By Erin Fee, Staff Writer and Researcher for Save The Water™ | June 10, 2019
A 2019 study of waterways in 10 European countries is a reminder of how pesticides pollute our water worldwide. Scientists from Greenpeace Research Laboratories tested waterways in Austria, Belgium, Germany, Denmark, France, Italy, the Netherlands, Poland, Spain and the United Kingdom. The scientists found 103 types of pesticide in Europe’s rivers and canals, 24 of which are banned by the European Union. Also, of the 29 waterways tested, 13 had a pesticide concentration above the acceptable level.1 In light of this information, this article provides a quick overview of the basics of pesticide pollution: what, where, why, and how.
A single body of water can contain a huge variety of pesticides. So we may know how an individual pesticide affects human and environmental health. But what happens when several types of pesticides are mixed together in a body of water? This is one of the reasons why pesticide pollution is such a challenging—and important—issue.
What Are Pesticides?
Pesticides are substances that control pests. Pests can be rodents, insects, weeds, bacteria, fungi, or any other unwanted organism.2 If you have ever applied bug spray or used a weed killer, then you have used a pesticide. Also, farmers use enormous amounts of pesticide to protect crops.
Why Are Pesticides In Our Water?
People dump some types of pesticides directly into waterways to control aquatic weeds and animals.2 However, people are directed to keep those substances away from drinking water sources. That being said, dangerous pesticides can easily spread out of control. For pesticides sprayed on agricultural fields, over 98 percent of insecticides (targeting unwanted insects) and 95 percent of herbicides (targeting unwanted plants) reach somewhere other than their target species.3
Picture this: a pesticide is sprayed on crops. But before the pesticide binds to the plants, rain washes it away. Some of the water, now polluted with pesticide, flows into lakes and rivers. While there, the pesticide disrupts the aquatic ecosystems. Which is to say, instead of killing weeds in a farming field, the pesticide kills or poisons life-giving plants underwater.
In addition, water with pesticide in it seeps into the soil. As a result it joins our supply of groundwater, an important source of drinking water. Also, if the water with pesticide in it enters a private well, people probably won’t test or treat it before using it.2
When the water with pesticides in it evaporates, the water becomes a part of the hydrologic cycle. The hydrologic cycle describes how water evaporates into vapor, condenses into clouds, and returns to the earth as rainfall or snow.4 Therefore, pesticides can spread great distances during this cycle.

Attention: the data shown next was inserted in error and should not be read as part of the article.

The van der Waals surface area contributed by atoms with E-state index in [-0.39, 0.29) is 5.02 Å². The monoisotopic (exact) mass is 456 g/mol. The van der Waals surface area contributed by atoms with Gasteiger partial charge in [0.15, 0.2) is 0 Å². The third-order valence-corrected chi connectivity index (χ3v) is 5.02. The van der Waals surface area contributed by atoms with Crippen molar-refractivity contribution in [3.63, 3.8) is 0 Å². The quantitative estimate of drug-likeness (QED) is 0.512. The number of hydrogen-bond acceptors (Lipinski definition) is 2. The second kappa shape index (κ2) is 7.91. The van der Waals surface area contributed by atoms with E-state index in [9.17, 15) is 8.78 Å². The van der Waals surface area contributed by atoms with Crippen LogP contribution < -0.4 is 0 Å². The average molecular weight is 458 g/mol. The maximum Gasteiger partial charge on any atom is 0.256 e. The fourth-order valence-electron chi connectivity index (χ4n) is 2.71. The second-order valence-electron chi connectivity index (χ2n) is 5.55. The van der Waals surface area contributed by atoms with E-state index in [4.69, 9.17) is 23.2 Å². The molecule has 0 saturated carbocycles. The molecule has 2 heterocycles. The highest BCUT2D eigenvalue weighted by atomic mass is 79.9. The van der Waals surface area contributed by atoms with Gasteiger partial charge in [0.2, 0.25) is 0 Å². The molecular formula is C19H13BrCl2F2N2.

How Toxic Are Pesticides?
Needless to say, there is a big difference between drinking water with very, very small (also called “trace”) amounts of pesticide and being sprayed directly in the face with weed killer. There are many kinds of pesticides. To be sure, each differs in its type and level of toxicity (Save The Water™ writer April Day has written about pesticides that disrupt how the human body works here). Toxicity is the level of being poisonous.5 Additional considerations include how concentrated the pesticide is, how long someone has been drinking the polluted water, and how other pollutants react with the pesticide.2
Though the exact health effects of drinking water with pesticide in it vary from case to case, the potential for toxicity is always there. Scientists have observed long-term effects such as cancer, organ damage, and reproductive issues.2
What Can You Do About Pesticide Pollution?
You can take steps to minimize your personal impact on pesticide pollution:5
- Firstly, read and follow directions carefully when using pesticides.
- Avoid sprays with a smaller droplet size, as it will spread more easily.
- Check the weather forecast. Wait to use the pesticide if the forecast projects rain or heavy winds.
- Clean pesticide equipment away from waterways or storm drains.
- Consider using non-toxic methods to control pests.
- University of Exeter. April 8, 2019. “Banned pesticides in Europe’s rivers.” ScienceDaily. www.sciencedaily.com/releases/2019/04/190408114243.htm
- National Pesticide Telecommunications Network. July 2000. “Pesticides in drinking water.” NPIC. http://npic.orst.edu/factsheets/drinkingwater.pdf
- Amber Pariona. April 25, 2017. “The environmental impact of pesticides.” World Atlas. https://www.worldatlas.com/articles/what-is-the-environmental-impact-of-pesticides.html
- Northwest River Forecast Center. n.d. “Description of hydrologic cycle. NOAA. https://www.nwrfc.noaa.gov/info/water_cycle/hydrology.cgi
- “Toxicity.” Merriam-Webster Dictionary. https://www.merriam-webster.com/dictionary/toxicity
National Pesticide Information Center. April 15, 2019. “Pesticides and water resources.” http://npic.orst.edu/envir/waterenv.html